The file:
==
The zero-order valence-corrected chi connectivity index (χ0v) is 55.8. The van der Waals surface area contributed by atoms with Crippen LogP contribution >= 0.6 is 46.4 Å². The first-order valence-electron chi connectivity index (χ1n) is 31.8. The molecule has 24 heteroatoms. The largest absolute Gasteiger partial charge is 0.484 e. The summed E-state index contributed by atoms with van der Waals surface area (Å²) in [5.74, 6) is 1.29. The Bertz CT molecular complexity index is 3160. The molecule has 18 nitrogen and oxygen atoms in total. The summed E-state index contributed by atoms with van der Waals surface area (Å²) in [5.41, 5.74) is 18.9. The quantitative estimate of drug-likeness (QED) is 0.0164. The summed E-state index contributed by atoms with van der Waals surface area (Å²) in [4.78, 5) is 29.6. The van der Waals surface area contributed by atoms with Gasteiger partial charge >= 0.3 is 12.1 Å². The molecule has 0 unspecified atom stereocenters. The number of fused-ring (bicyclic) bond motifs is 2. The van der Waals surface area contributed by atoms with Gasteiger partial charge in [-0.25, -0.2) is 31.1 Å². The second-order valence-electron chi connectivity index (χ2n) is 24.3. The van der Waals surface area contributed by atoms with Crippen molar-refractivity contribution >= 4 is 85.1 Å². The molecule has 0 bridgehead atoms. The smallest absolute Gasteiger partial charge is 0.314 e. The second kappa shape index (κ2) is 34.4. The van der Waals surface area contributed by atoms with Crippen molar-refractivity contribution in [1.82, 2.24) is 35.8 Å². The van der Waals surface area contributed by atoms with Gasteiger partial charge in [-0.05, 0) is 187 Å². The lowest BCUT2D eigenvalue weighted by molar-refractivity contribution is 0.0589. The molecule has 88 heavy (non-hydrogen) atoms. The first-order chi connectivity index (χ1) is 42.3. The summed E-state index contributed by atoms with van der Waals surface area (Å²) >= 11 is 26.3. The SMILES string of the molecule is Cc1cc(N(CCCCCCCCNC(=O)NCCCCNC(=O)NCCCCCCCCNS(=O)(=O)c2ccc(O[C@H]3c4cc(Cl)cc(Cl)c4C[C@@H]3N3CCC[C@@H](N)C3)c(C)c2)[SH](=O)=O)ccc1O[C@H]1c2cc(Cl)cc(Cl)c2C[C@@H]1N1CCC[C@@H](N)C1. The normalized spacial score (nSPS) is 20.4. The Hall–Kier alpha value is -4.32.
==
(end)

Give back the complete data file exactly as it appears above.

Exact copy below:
The zero-order valence-corrected chi connectivity index (χ0v) is 55.8. The van der Waals surface area contributed by atoms with Crippen LogP contribution >= 0.6 is 46.4 Å². The first-order valence-electron chi connectivity index (χ1n) is 31.8. The molecule has 24 heteroatoms. The largest absolute Gasteiger partial charge is 0.484 e. The summed E-state index contributed by atoms with van der Waals surface area (Å²) in [5.74, 6) is 1.29. The Bertz CT molecular complexity index is 3160. The molecule has 18 nitrogen and oxygen atoms in total. The summed E-state index contributed by atoms with van der Waals surface area (Å²) in [5.41, 5.74) is 18.9. The quantitative estimate of drug-likeness (QED) is 0.0164. The summed E-state index contributed by atoms with van der Waals surface area (Å²) in [4.78, 5) is 29.6. The van der Waals surface area contributed by atoms with Gasteiger partial charge >= 0.3 is 12.1 Å². The molecule has 0 unspecified atom stereocenters. The number of fused-ring (bicyclic) bond motifs is 2. The van der Waals surface area contributed by atoms with Gasteiger partial charge in [-0.25, -0.2) is 31.1 Å². The second-order valence-electron chi connectivity index (χ2n) is 24.3. The van der Waals surface area contributed by atoms with Crippen molar-refractivity contribution >= 4 is 85.1 Å². The molecule has 0 bridgehead atoms. The smallest absolute Gasteiger partial charge is 0.314 e. The second kappa shape index (κ2) is 34.4. The van der Waals surface area contributed by atoms with Crippen molar-refractivity contribution in [1.82, 2.24) is 35.8 Å². The van der Waals surface area contributed by atoms with Gasteiger partial charge in [-0.05, 0) is 187 Å². The lowest BCUT2D eigenvalue weighted by molar-refractivity contribution is 0.0589. The molecule has 88 heavy (non-hydrogen) atoms. The first-order chi connectivity index (χ1) is 42.3. The summed E-state index contributed by atoms with van der Waals surface area (Å²) >= 11 is 26.3. The SMILES string of the molecule is Cc1cc(N(CCCCCCCCNC(=O)NCCCCNC(=O)NCCCCCCCCNS(=O)(=O)c2ccc(O[C@H]3c4cc(Cl)cc(Cl)c4C[C@@H]3N3CCC[C@@H](N)C3)c(C)c2)[SH](=O)=O)ccc1O[C@H]1c2cc(Cl)cc(Cl)c2C[C@@H]1N1CCC[C@@H](N)C1. The normalized spacial score (nSPS) is 20.4. The Hall–Kier alpha value is -4.32.